When you’re just starting a business, you’re required to wear a lot of hats. From HR manager to payroll, tech support to bookkeeper, you are responsible for whether or not your business can get off the ground and thrive.
Another big responsibility that falls on your shoulders is marketing. And this is a biggie, because 90% of your businesses’ success hinges on your marketing plan. Not sure how to even begin creating a marketing plan? Keep reading to understand the basic – though critical – steps.
Step 1: Define Your Goals and Milestones
In order to develop a marketing plan that works on your behalf, you must first know what it needs to DO for you. In broad terms, define what the ultimate goal of your marketing is as far as audience, reach, and ROI.
Knowing your overall goal will help you craft every part of your plan. You’ll be able to set smaller milestones and realistic budgets to reach each one. Knowing each milestone (baby step) and how much you have to spend will help you determine the best channels to reach your campaign objective.
Step 2: Market Research
Hopefully you employed market research before even creating your product or service to know there was a need for it. Now it’s time to do some more research so you can know exactly how to get your offer in front of the right audience at the right time.
Spend some time creating your ideal customer personas. You will need to uncover basic information on them such as their age, income, gender, level of college education, etc. But you’ll also need to go beyond this so you can ensure your messaging is always on point and speaks to the BENEFITS your prosepcts will gain.
Try and answer some of the following questions to get to know your ideal customer better:
- What worries them?
- What frustrates them?
- What do they fear?
- What troubles are they having?
- What do they wish for?
- What channels do they use to consume information (traditional, digital)?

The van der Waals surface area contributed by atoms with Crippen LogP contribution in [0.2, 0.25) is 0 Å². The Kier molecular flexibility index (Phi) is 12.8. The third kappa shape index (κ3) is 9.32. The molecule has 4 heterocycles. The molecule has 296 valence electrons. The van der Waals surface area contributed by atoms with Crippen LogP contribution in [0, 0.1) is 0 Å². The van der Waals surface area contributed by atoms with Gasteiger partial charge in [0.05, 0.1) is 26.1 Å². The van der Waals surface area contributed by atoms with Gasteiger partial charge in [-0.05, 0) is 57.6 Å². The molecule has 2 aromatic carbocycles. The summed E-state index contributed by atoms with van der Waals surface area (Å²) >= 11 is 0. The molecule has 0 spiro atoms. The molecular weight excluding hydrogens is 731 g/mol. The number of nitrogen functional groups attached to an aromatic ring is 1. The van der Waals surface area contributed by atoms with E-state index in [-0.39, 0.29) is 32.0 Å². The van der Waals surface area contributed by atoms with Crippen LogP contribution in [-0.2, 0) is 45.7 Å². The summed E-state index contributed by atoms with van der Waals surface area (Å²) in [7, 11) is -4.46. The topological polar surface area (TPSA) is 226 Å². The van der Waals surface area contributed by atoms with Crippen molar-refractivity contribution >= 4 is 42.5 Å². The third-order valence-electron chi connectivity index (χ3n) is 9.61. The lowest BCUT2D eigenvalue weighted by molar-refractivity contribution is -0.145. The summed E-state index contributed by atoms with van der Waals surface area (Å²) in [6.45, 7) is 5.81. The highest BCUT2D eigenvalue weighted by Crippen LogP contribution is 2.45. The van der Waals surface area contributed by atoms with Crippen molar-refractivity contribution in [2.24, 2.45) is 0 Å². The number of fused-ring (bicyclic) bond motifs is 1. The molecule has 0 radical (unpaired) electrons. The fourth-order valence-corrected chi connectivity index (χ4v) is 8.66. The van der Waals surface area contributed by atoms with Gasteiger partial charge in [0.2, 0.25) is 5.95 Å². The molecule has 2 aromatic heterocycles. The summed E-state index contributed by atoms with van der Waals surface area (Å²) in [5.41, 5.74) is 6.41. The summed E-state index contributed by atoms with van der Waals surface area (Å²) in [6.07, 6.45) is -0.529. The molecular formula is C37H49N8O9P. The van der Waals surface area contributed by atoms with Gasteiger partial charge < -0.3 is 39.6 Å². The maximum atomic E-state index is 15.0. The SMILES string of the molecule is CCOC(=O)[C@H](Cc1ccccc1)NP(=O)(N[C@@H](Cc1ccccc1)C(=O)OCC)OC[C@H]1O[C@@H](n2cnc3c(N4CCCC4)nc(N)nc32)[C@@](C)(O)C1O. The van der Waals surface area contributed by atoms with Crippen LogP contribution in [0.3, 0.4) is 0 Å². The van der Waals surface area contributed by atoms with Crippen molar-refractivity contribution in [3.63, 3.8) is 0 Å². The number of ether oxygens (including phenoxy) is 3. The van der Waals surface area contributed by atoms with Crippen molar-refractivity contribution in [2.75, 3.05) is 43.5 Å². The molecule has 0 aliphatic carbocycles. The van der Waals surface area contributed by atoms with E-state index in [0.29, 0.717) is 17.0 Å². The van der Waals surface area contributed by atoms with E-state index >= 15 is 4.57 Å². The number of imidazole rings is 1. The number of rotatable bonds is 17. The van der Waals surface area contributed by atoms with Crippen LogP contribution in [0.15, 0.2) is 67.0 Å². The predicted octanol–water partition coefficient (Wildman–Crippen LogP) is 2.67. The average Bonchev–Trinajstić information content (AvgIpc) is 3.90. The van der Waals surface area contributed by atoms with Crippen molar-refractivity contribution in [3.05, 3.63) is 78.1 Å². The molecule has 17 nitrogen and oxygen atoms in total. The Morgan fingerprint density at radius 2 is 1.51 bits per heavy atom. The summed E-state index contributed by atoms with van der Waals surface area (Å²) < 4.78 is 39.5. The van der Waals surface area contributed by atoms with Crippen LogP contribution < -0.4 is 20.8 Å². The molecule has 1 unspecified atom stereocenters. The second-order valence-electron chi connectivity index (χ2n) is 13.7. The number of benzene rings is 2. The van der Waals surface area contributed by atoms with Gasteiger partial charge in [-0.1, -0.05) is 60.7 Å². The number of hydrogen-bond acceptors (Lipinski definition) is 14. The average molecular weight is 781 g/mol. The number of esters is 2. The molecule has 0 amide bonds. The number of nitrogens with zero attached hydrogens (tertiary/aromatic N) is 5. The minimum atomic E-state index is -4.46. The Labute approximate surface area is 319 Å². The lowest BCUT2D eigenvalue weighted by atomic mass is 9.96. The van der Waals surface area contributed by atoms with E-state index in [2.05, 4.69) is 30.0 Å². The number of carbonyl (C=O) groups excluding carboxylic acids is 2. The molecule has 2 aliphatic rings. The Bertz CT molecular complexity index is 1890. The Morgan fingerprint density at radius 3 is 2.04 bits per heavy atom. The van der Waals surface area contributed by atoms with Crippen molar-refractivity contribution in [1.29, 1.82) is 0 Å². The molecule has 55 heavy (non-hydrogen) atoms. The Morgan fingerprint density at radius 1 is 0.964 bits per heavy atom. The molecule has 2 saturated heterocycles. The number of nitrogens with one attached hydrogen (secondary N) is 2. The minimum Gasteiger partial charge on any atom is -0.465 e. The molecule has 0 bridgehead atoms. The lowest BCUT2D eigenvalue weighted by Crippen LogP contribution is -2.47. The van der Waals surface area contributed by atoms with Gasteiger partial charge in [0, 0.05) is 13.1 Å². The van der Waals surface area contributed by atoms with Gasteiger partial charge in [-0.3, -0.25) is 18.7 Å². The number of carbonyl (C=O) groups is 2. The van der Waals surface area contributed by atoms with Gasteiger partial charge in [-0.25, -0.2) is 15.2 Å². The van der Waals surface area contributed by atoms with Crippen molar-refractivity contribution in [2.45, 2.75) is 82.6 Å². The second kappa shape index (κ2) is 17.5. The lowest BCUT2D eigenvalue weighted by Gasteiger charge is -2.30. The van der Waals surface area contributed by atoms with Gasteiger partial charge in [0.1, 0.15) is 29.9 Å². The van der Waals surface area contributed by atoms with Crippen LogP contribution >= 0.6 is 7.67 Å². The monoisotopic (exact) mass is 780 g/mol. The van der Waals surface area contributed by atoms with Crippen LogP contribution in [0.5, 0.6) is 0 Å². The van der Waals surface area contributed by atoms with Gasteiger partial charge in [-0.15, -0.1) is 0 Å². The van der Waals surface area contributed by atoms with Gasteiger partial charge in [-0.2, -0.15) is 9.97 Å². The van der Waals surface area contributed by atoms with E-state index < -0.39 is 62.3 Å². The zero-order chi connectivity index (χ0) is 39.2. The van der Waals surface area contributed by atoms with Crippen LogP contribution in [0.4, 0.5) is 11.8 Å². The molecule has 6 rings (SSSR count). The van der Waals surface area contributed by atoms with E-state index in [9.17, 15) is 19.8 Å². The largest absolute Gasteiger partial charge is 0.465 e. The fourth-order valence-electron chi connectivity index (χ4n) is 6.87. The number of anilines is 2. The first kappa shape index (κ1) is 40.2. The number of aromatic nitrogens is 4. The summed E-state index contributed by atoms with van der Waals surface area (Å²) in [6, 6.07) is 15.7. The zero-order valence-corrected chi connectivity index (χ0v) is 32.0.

Finally, you’ll want to conduct some competitive analysis to determine who your competitors really are, how much they charge, how they conduct customer service, and what are they doing better than you – if anything.
All of this research will ensure you recognize your unique value proposition (UVP) and uncover where your target audience hangs out and how you can best market to them.
Step 3: Select Your Channels
After your research, you may have determined that your ideal customer is a baby boomer who relies on newspapers, magazines and Facebook to get their news and information. If you don’t have the budget or mental bandwidth to launch campaigns on all three channels at the same time, that is absolutely fine.
Pick one channel to start and test to see how you do with it. You can always add channels down the road as soon as your revenue increases. Just be sure to leave plenty of space for trial and error and give your campaigns time to see how (or if) they deliver. This is especially important for traditional channels like print, radio and television, because your audience may need to see or hear your add multiple times before they take action.
The big takeaway here is that you DO NOT have to be on every single marketing channel created by man. Only spend money and energy on those channels your target demographic is on, and even then, start small and scale.
Step 4: Create Your Team
You’ll need some help with your advertising, whether that help is in-house or outsourced. Who will design your ads and write your copy? Who will respond to incoming leads and follow up with them?
While you are trying to keep costs low, skimping on your ads and not getting the help you need is NOT the right way to budget. Again, consider focusing on one channel right now and mastering that before putting more resources into other channels. The important thing is to have the creative help you need to develop ads that convert.
Step 5: Always be Testing
If a campaign is underperforming, test to see if you can get it to bring better results. If a campaign is performing well, test it to see if you can get even BETTER results. Never stop measuring, testing, and refining your ads.
Test headlines, colors and fonts, test bullet points and images, test time slots and sections of the newspaper. Sometimes something as simple as changing an image or a couple of words in a headline can cause an increase in sales and leads.
In conclusion, marketing is the lifeblood of your business. The more concise your marketing plan is, the better able you will be to execute on it and reach your objectives.
If you’d like some help putting together a solid marketing plan, please get in touch with us. We help small business owners define their objectives, discover their target market and the best channels to reach them.